This summer, I explored business opportunities in coliving; Here’s what I learned
Connor Moore | MBA Class of 2020 | Action Learning
ASB students have many choices when it comes to how we spend the summer between our first and second years. Our Summer Associate Program is a lot like a regular MBA internship, but also includes an Action Learning project component and can take place anywhere in the world.
And for those who don’t want to go the traditional route, ASB offers an “unconventional” option in the form of the summer Entrepreneurship Track. This Track, designed for students interested in starting companies, gives us the freedom to explore and develop our own business concepts.
Equipped with a research grant and assigned experienced entrepreneurs as our project advisors, we have the freedom to fully devote ourselves to a potential business without the inherent risks of actually starting a company.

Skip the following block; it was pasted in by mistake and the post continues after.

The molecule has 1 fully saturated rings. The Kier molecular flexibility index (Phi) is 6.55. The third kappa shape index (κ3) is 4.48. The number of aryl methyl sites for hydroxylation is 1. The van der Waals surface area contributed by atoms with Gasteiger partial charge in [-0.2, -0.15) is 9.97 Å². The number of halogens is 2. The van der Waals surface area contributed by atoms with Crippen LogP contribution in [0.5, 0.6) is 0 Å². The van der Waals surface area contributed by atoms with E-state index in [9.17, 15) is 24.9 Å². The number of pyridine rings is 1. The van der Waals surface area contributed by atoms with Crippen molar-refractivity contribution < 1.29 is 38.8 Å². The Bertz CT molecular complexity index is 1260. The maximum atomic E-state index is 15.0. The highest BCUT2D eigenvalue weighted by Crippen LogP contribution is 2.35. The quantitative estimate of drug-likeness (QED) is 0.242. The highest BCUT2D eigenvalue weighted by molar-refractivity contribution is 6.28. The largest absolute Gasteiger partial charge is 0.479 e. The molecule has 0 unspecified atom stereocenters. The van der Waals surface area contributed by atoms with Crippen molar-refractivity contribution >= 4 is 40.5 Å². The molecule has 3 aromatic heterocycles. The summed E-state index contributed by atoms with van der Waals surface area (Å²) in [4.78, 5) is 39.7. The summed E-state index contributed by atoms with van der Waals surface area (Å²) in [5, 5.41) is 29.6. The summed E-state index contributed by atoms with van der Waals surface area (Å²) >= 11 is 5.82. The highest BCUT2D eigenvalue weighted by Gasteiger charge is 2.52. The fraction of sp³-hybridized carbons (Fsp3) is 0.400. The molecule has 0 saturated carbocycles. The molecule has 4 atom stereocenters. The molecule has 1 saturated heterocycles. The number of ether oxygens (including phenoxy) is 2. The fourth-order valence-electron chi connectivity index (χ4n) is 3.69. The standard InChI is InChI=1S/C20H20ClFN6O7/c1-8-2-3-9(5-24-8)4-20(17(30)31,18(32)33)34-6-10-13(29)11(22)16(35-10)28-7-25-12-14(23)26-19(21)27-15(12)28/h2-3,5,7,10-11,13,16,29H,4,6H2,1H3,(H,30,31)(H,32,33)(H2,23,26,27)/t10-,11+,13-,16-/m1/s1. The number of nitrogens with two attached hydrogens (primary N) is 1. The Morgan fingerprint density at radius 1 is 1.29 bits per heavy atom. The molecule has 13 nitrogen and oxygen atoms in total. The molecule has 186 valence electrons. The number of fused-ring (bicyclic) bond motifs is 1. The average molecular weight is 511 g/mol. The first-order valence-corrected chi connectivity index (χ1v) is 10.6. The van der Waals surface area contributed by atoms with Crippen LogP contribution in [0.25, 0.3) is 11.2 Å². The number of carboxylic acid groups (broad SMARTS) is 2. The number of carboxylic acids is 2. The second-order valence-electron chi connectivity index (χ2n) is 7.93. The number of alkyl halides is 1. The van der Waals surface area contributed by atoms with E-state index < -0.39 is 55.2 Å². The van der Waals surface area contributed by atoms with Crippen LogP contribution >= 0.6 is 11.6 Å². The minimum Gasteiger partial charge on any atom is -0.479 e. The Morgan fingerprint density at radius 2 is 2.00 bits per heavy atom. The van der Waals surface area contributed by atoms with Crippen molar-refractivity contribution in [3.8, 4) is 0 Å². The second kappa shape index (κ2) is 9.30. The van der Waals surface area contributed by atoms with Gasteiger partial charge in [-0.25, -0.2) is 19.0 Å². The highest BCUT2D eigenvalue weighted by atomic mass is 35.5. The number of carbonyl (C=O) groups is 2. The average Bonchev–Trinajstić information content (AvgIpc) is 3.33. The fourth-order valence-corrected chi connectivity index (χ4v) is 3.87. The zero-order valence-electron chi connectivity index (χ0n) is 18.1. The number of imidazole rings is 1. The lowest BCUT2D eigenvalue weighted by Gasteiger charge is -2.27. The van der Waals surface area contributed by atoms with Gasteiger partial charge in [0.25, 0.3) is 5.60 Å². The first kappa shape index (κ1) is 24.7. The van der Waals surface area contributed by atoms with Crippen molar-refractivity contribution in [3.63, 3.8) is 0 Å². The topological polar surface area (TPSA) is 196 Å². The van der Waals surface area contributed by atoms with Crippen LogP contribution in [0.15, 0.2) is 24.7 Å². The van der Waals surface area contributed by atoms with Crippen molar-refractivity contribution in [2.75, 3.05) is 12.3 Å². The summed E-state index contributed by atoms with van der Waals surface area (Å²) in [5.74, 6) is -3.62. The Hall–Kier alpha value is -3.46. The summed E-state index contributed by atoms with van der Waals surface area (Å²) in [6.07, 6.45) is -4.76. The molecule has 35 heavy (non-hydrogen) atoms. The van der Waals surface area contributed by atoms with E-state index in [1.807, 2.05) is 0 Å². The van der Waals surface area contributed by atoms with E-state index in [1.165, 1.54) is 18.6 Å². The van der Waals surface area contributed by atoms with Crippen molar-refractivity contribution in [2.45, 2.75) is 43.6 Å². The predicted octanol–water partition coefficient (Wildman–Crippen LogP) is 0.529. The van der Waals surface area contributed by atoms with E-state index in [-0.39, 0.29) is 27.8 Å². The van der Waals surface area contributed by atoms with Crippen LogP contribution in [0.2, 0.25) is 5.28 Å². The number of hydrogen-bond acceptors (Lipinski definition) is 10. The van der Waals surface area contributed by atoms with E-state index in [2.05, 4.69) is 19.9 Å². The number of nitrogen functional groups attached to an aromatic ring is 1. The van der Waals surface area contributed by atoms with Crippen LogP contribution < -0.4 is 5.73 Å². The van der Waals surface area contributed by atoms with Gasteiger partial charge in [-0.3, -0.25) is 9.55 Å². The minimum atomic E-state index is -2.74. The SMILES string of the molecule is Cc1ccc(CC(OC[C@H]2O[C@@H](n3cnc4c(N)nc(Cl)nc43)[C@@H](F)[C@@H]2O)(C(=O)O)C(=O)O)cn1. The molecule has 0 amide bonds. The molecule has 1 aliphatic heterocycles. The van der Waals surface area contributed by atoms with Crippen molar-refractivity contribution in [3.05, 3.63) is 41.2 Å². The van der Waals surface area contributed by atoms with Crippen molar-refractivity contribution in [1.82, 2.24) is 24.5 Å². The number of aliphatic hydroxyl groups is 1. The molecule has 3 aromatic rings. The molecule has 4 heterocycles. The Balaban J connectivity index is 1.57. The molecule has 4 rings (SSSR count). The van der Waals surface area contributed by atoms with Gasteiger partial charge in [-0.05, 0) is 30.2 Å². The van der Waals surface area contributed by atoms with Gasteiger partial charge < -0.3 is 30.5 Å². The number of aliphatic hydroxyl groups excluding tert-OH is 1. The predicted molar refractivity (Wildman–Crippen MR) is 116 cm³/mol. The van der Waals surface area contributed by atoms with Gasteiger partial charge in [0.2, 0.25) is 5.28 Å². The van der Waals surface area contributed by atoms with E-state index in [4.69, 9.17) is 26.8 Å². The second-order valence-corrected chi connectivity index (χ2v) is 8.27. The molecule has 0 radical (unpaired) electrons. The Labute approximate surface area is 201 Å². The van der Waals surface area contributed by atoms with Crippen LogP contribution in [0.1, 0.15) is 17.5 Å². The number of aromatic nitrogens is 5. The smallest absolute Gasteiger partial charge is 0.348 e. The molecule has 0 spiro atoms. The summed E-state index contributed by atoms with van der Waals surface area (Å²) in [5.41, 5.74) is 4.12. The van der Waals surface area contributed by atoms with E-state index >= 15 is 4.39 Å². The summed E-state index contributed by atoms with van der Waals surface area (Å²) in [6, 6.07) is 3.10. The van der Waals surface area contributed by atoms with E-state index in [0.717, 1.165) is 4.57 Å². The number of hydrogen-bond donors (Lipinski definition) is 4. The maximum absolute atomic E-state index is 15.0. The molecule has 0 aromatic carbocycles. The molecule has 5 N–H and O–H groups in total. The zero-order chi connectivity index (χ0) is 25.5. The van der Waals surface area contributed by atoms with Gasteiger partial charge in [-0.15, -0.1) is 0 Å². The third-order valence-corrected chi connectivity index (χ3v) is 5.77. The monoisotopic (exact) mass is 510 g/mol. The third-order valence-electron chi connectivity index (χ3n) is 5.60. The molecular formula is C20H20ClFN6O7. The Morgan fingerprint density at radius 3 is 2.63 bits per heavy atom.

As a part of this Entrepreneurship Track, I am completing an ASB-sponsored research project on the coliving industry in the United States and Southeast Asia.
But what is coliving? If I asked ten different people this question, I would probably receive ten different answers.
At its core, coliving isn’t a new idea. It describes a living concept that is specifically designed to increase human connection and create a sense of community. Often, coliving units reduce the size of individual living spaces such as bedrooms and increase that of communal living areas such as living rooms and shared patios. This arrangement facilitates more face-to-face interactions between residents.